At the deepest level people are madder than they want to believe. You will find that they fear being eaten, and are alarmed by their desire to devour others. They also imagine, in the ordinary course of things, that they will explode, implode, dissolve or be invaded. Their daily lives are penetrated by fears that their love relations involve, among other things, the exchange of urine and faeces.
Always, before any of this began, I enjoyed gossip, an essential qualification for the job. Now I get to hear a lot of it, a river of human effluvium flowing into me, day after day, year after year. Like many modernists, Freud privileged detritus; you could call him the first artist of the "found," making meaning out of that which is usually discarded. It is dirty work, getting closely acquainted with the human.
There is something else going on in my life now, almost an incest, and who could have predicted it? My older sister, Miriam, and my best friend, Henry, have conceived a passion for each other. All our separate existences are being altered, indeed shaken, by this unlikely liaison.
I say unlikely because these are quite different kinds of people, who you would never think of as a couple. He is a theatre and film director, a brazen intellectual whose passion is for talk, ideas and the new. She couldn't be rougher, though she was always considered "bright." They have been aware of one another for years; she has sometimes accompanied me to his shows.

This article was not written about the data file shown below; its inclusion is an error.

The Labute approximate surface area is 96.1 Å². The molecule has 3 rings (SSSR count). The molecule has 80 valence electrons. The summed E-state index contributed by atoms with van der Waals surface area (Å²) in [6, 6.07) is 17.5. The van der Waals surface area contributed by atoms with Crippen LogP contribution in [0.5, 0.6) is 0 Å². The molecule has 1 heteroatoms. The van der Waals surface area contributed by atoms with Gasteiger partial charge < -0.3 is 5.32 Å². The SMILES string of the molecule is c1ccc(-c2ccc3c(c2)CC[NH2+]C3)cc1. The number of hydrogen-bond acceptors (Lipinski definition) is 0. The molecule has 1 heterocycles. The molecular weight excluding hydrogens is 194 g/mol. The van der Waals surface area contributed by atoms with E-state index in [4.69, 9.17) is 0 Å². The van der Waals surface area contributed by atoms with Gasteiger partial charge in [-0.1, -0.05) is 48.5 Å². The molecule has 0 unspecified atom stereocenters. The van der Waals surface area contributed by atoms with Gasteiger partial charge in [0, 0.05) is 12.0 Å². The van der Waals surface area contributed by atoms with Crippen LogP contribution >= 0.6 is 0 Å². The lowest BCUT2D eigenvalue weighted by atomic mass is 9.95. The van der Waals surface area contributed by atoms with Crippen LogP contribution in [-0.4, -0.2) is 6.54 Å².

I guess my sister had always been waiting for me to invite her out; it took me a while to notice. Though an effort on occasion -- her knees are crumbling and can't take her increasing weight -- it was good for Miriam to leave the house, the kids and the neighbours. She was usually impressed and bored. She liked everything about the theatre but the plays. Her preferred part was the interval, when there was booze, cigarettes and air. I agree with her. I've seen many bad shows, but some of them had great intervals. Henry, himself, would inevitably fall asleep within fifteen minutes of the start of any play, particularly if it was directed by a friend, his furry head resting on your neck while he gurgled gently in your ear like a polluted brook.